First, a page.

[an error occurred while processing this directive]
BBC News
watch One-Minute World News
Languages
Last Updated: Monday, 19 February 2007, 18:33 GMT
Iran, Russia in nuclear plant row
Bushehr plant
Electricity was due to come on line at Bushehr in November
Iran has rejected claims by Russian officials that it has failed to meet payments for work on the Bushehr nuclear plant in southern Iran.

Russian officials had warned the $1bn (513m) deal might be delayed.

Moscow last year backed limited UN sanctions on Iran for refusing to halt uranium enrichment after objections to the Bushehr deal were dropped.

BBC correspondents say Moscow may be wary of delivering nuclear fuel next month, as scheduled in the deal.

Iran insists its nuclear programme is for purely peaceful purposes but the US suspects it of seeking nuclear arms.

UN deadline

Under the Bushehr deal, Russia would have started the fuel shipments by March, launched the plant in September and begun to generate electricity by November.

Russia's Federal Nuclear Power Agency spokesman Sergey Novikov said the "launch schedule definitely could be affected" by the reported delay in payments.

One unnamed Russian official told Associated Press Iran was blaming "technical reasons" for the delay.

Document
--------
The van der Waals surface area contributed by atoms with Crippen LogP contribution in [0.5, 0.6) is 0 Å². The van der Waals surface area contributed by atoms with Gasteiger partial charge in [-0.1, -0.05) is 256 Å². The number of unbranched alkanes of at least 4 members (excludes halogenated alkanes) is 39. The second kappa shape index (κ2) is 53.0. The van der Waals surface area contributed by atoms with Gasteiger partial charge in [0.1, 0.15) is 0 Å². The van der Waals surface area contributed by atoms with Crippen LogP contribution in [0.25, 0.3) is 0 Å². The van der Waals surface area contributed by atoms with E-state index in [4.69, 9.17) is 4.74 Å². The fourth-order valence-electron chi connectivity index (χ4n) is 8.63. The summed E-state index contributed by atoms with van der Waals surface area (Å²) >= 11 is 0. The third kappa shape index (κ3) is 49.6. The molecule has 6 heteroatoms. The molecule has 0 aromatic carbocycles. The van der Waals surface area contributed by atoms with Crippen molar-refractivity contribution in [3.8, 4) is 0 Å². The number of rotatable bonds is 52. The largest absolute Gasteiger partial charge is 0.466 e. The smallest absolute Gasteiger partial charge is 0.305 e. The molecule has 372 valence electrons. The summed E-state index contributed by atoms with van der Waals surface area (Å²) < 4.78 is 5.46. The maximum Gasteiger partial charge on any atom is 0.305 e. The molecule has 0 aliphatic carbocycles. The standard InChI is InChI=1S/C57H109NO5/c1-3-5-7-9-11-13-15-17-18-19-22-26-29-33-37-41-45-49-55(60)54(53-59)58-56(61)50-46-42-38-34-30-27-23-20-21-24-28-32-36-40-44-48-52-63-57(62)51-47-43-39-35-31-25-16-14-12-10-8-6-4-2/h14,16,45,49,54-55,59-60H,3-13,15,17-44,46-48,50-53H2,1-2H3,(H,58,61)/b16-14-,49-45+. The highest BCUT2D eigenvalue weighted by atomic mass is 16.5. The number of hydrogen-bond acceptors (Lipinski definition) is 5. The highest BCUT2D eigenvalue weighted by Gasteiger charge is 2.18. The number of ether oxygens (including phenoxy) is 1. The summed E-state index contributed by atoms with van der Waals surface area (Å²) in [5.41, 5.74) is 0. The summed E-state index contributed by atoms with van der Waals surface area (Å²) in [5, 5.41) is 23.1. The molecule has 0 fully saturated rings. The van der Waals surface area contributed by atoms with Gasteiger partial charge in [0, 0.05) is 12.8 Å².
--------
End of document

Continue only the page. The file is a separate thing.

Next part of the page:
But Mohammad Saeedi, the deputy head of the Atomic Energy Organisation of Iran, said: "Iran has had no delay whatsoever in making payments for the Bushehr nuclear power plant to the Russian company."

A UN Security Council deadline is due to expire on Wednesday for Iran to stop the enrichment of uranium.

The United States is pushing hard for the international community to take tough action.

BBC diplomatic correspondent Jonathan Marcus says it would be uncomfortable for the Russians if they began to supply nuclear fuel to Tehran before the International Atomic Energy Agency had given the country's nuclear programme a clean bill of health.

He says many analysts see the reports that Tehran is falling behind on its payments as a pretext to delay the delivery.

The fuel amounts to approximately 100 tonnes of partially enriched uranium.

The BBC's Richard Galpin in Moscow says experts believe Iran has a shortage of uranium and this fuel could be diverted and enriched to weapons-grade material.




FEATURES, VIEWS, ANALYSIS
Has China's housing bubble burst?
How the world's oldest clove tree defied an empire
Why Royal Ballet principal Sergei Polunin quit

PRODUCTS & SERVICES

Americas Africa Europe Middle East South Asia Asia Pacific